[plug] Find similarly named files in directories

Bernard Blackham bernard at blackham.com.au
Sat Jan 13 12:50:58 WST 2007

Timothy White wrote:
>> Gah, I'll bite. 59 chars of perl, 74 chars altogether.
>> find|perl 
>> -ne'm#.*(/.*)#;push@{$a{$1}},$_}foreach(%a){$#$_>0&&print"@$_\n"'
>> And the only thing it'll break on is files with new-lines in them (yes,
>> it's possible! The only things you can be guaranteed not to find in a
>> filename are / and the NULL byte).
> If you have a filename with a newline, you deserve to have our scripts 
> break :P

You could use find's -print0 and some extra perl magic to make it
bullet-proof if you really desired :)

> Seeing as it's compact perl, how are you using the / to prevent spaces
> from breaking it? I was using the last / to find the filename of the
> file. Or don't spaces effect it, because it's perl and not using
> fields? Hmmm, I think it's probably the latter from what I can read of
> that perl.

Okay, here's what it expands to, with comments:

while (<>) { # this comes from -n: read lines into $_ one at a time
   m#.*(/.*)#;  # match everything after (and including) the last /
   push @{$a{$1}},$_  # store it into a hash of arrayrefs.
                      # you could use lc $1 here for case insensitivity
for(%a) { # iterate over everything in the hash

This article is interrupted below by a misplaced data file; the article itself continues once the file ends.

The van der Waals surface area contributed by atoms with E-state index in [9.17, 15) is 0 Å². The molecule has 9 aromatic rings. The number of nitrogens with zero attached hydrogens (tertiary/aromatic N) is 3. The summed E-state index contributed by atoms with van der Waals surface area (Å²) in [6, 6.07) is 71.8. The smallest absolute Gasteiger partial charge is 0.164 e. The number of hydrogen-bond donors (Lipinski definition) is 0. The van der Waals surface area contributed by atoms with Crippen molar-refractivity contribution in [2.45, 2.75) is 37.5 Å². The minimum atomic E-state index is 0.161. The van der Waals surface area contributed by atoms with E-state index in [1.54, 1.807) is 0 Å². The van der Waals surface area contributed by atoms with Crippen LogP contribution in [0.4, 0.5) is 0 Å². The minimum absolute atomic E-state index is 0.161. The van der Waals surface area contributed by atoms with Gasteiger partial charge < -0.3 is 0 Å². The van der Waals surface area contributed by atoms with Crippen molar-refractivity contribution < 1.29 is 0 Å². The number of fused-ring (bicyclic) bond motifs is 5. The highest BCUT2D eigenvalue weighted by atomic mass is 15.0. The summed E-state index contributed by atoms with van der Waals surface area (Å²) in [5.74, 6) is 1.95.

# this actually includes the hash keys as well as the elements
           # but thankfully the hash keys don't pass the next check:

   $#$_ > 0 &&  # if the array index of the last element in this array is
                # 1 or greater (thus >2 elements), then
     print"@$_\n"' # print the array, implicitly joined with spaces.
                   # the new lines after each string come from the input.
} # this comes from -n too

> Btw, I like the way it prints it out, with the all "extra" occurrences
> of a file being indented.

Unintentional bonus ;) You could get rid of it in 6 characters, or
customise it, by modifying $".

> I quick test shows...
> tim at linjeni:/data$ find|perl
> -ne'm#.*(/.*)#;push@{$a{$1}},$_}foreach(%a){$#$_>0&&print"@$_\n"'|sort|uniq|wc 
> $ find| sed 's/\ /:::/g' |sed -r 's/.*\/(.*)/\0 \1/'|sort -k 2|uniq
> --all-repeated=separate -f 1| sed 's/[^ ]*$//' | sed 's/:::/\ /g'|
> sort|uniq|wc -l

I don't really think either are that clear though ;)

> And the differences in the files? This char >>�<< (not sure if it'll
> email or not) is some strange escape code. My script seemed to ignore
> all the files with that in the path.

Sounds like you need a fsck ...

> Anyone want to try and beat 74 chars? :p

Well, 70.


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